A.: I don't believe necessarily the employment tasks in 2001 caused her present inability to work. I think her present inability to work related, again to her thoracic outlet syndrome which developed from use of her arms in the mid-1990's.

Q.: But the work in 2001 worsened her condition, Doctor?

A.: Based on her testimony, yes.

(Perlmutter Dep. 39.)

Had the deposition ended on page thirty-nine, the doctor's answers could have reasonably been interpreted to implicate either insurer. Was Dr. Perlmutter saying that, based on the employee's testimony, he would agree that her work in 2001 worsened her medical condition? Or, was he simply holding to his opinion that her work in the mid-1990's remained causative, while simply acknowledging the employee's belief that her condition had worsened as a result of her 2001 work efforts? The judge accepted the former interpretation, noting that both doctors Rynne and Perlmutter "took note of the increase in the employee's symptoms in January and February, 2001." (Dec. 166.)

However, Dr. Perlmutter's testimony following this exchange makes it clear that he was disagreeing with the employee's lay opinion on causality. The doctor further testified as follows:

Q.: So, it is your opinion that continuous pain from '96 to 2001, continuous complaints from '96 to 2001, and continuous treatment from'96 to 2001 and a subsequent worsening perceived by the employee in 2001 would be more of a continuation of that long-standing condition rather than a new injury?

A.: Yes, I would agree with that.

(Perlmutter Dep. 47-48; emphasis added.)

Q.: Now, again, just to clarify this matter: What is your opinion to a reasonable degree of medical certainty as to the causal relationship between Miss Carroll's employment as a senior systems analyst and the diagnosis of thoracic outlet syndrome and any associated disability?

A.: I believe her thoracic outlet syndrome is causally related to her employment tasks which began in the mid-1990s and related to her work as a senior systems analyst.

Q.: Just for clarification purpose: What's the basis for that opinion?

A.: I base that opinion on her subjective complaints and her objective findings during physical examination.

(Perlmutter Dep. 49.)

Q.: And you already stated that it's your opinion that any perceived worsening by the employee in 2001 was a natural progression of the condition that began in '95 and '96 when she was keying up to 70 hours a week; is that correct?

A.: Correct.

(Perlmutter Dep. 57-58; emphasis added.)

We acknowledge the general rule that "the determination of whether an employee has suffered an aggravation of a prior injury or a recurrence of symptoms is essentially a question of fact, and the judge's findings, including all rational inferences permitted by the evidence, must stand unless a different finding is required as a matter of law." Miranda v. Chadwick's of Boston, Ltd., 17 Mass. Workers' Comp. Rep. 644, 648 (2003), citing Costa's Case, 333 Mass. 286, 288 (1955). On this record, resolution of the successive insurer issue required expert medical testimony. Casey's Case, 348 Mass. 572, 574 (1965); see Crowley's Case, 287 Mass. 367, 375-376 (1934). Therefore, the judge could not properly find the successor insurer liable solely by crediting the employee's lay testimony. Certainly, the doctors could have utilized that testimony as a foundation for their opinions; however, they did not. Accordingly, the judge was not at liberty to adopt Dr. Permutter's answer on page thirty-eight of his deposition transcript as his final statement on the subject of causation, and ignore the balance of his testimony on the issue. "The opinion of an expert which must be taken as his evidence is his final conclusion at the moment of his testifying." Buck's Case, 342 Mass. 766, 770 (1961); Perangelo's Case, 277 Mass. 59, 64 (1931).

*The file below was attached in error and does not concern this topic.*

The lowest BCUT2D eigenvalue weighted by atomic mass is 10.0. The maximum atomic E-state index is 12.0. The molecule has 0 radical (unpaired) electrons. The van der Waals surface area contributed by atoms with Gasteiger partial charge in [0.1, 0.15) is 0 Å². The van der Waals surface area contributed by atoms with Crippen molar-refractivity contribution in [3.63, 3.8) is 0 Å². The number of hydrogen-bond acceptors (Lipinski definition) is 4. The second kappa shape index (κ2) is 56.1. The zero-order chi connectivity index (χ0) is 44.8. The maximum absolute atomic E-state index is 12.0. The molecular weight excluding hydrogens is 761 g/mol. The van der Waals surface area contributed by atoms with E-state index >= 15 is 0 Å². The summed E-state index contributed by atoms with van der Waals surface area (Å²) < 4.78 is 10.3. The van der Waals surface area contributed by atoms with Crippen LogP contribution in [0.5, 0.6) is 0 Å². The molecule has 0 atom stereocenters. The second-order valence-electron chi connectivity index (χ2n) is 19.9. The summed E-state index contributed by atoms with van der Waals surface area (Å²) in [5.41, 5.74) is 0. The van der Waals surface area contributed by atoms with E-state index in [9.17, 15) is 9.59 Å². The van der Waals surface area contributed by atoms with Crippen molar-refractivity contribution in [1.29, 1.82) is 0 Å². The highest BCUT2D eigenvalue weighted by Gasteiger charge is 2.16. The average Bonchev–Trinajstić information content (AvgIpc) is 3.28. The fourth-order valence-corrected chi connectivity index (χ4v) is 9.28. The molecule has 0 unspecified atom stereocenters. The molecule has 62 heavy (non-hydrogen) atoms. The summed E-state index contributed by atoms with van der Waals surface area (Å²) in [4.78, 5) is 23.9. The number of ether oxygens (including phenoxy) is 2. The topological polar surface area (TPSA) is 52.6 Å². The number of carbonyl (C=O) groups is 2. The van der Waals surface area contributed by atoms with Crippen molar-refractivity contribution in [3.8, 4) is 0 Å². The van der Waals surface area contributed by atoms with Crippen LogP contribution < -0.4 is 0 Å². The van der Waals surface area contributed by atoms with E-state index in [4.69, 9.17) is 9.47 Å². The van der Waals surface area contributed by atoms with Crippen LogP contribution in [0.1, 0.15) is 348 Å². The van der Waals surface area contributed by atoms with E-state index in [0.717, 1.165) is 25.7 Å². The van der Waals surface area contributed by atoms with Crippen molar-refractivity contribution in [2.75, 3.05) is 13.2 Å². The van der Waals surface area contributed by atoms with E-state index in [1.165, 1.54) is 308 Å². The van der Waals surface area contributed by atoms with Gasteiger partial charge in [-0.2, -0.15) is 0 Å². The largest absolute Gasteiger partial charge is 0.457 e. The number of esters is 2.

Neither of the settled medical opinions of Drs. Rynne and Perlumtter provides support for an award of benefits against Travelers. Rarely does a record require reversal of a finding against a second insurer as a matter of law; however, this is such a case. Casey's Case, supra; Audette's Case, 5 Mass. App. Ct. 867 (1977); Smick v. South Central Mass. Rehabilitative Resources, Inc., 7 Mass. Workers' Comp. Rep. 84, 88-89 (1993).

Because there was no medical evidence to support an award against Travelers, the judge's decision was arbitrary and capricious. G. L. c. 152, § 11C. The evidence adopted requires the entry of a decision against the first insurer. We reverse the decision and order Liberty Mutual to pay the benefits awarded. [3] Liberty Mutual is also ordered to make reimbursement to Travelers of the benefits paid to or on behalf of the employee, and the attorney's fees and expenses it paid to employee's counsel, pursuant to the judge's hearing decision. Thibeault v. Sure Management Oil & Chem., 18 Mass. Workers' Comp. Rep. 130, 137 (2004); Smick, supra; see G. L. c. 152, § 15A.

So ordered.

_____________________
Mark D. Horan
Administrative Law Judge

_____________________
William A. McCarthy
Administrative Law Judge

_____________________
Bernard W. Fabricant
Administrative Law Judge

Filed:October 26, 2005

___________________________________________

1 We summarly affirm the decision with respect to the employee's issues on appeal.

2 The doctor's reference to thirteen months refers to the time between the employee's departure from work in February, 2001, and his examination of her in March, 2002.

3 We need not recommit the case as G. L. c. 152, § 35B was raised, and on this record, applies as a matter of law.